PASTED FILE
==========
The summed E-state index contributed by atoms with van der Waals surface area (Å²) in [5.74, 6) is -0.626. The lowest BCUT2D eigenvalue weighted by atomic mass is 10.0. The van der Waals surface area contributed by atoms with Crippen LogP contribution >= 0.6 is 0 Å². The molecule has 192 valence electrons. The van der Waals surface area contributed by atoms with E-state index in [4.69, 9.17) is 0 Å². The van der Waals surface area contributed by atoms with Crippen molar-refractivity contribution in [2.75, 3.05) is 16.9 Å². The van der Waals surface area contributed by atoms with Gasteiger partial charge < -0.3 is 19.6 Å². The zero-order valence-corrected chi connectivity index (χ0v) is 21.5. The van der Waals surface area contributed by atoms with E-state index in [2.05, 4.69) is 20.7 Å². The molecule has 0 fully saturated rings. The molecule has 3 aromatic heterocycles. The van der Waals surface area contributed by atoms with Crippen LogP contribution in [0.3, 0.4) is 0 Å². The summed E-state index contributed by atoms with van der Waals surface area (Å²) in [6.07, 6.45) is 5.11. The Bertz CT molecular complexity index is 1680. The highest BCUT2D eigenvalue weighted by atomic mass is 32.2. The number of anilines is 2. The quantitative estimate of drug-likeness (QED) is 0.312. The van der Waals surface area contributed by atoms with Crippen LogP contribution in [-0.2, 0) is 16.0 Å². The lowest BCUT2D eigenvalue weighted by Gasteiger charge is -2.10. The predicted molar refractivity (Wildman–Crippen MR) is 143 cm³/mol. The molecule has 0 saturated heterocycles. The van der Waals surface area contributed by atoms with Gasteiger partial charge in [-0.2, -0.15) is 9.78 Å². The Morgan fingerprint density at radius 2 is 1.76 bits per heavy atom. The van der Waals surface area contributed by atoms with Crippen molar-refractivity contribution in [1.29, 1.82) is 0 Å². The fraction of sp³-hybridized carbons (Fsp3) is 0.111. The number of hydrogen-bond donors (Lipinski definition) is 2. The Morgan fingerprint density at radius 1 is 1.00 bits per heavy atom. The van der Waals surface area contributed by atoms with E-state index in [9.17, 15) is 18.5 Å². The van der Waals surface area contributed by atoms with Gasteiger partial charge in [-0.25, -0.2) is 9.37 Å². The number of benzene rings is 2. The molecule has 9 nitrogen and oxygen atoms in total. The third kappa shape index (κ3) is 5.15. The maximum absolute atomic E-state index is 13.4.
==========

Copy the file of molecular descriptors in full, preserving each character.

The summed E-state index contributed by atoms with van der Waals surface area (Å²) in [5.74, 6) is -0.626. The lowest BCUT2D eigenvalue weighted by atomic mass is 10.0. The van der Waals surface area contributed by atoms with Crippen LogP contribution >= 0.6 is 0 Å². The molecule has 192 valence electrons. The van der Waals surface area contributed by atoms with E-state index in [4.69, 9.17) is 0 Å². The van der Waals surface area contributed by atoms with Crippen molar-refractivity contribution in [2.75, 3.05) is 16.9 Å². The van der Waals surface area contributed by atoms with Gasteiger partial charge < -0.3 is 19.6 Å². The zero-order valence-corrected chi connectivity index (χ0v) is 21.5. The van der Waals surface area contributed by atoms with E-state index in [2.05, 4.69) is 20.7 Å². The molecule has 0 fully saturated rings. The molecule has 3 aromatic heterocycles. The van der Waals surface area contributed by atoms with Crippen LogP contribution in [0.3, 0.4) is 0 Å². The summed E-state index contributed by atoms with van der Waals surface area (Å²) in [6.07, 6.45) is 5.11. The Bertz CT molecular complexity index is 1680. The highest BCUT2D eigenvalue weighted by atomic mass is 32.2. The number of anilines is 2. The quantitative estimate of drug-likeness (QED) is 0.312. The van der Waals surface area contributed by atoms with Crippen LogP contribution in [-0.2, 0) is 16.0 Å². The lowest BCUT2D eigenvalue weighted by Gasteiger charge is -2.10. The predicted molar refractivity (Wildman–Crippen MR) is 143 cm³/mol. The molecule has 0 saturated heterocycles. The van der Waals surface area contributed by atoms with Gasteiger partial charge in [-0.2, -0.15) is 9.78 Å². The Morgan fingerprint density at radius 2 is 1.76 bits per heavy atom. The van der Waals surface area contributed by atoms with Crippen molar-refractivity contribution in [1.29, 1.82) is 0 Å². The fraction of sp³-hybridized carbons (Fsp3) is 0.111. The number of hydrogen-bond donors (Lipinski definition) is 2. The Morgan fingerprint density at radius 1 is 1.00 bits per heavy atom. The van der Waals surface area contributed by atoms with E-state index in [9.17, 15) is 18.5 Å². The van der Waals surface area contributed by atoms with Gasteiger partial charge in [-0.25, -0.2) is 9.37 Å². The number of benzene rings is 2. The molecule has 9 nitrogen and oxygen atoms in total. The third kappa shape index (κ3) is 5.15. The maximum absolute atomic E-state index is 13.4.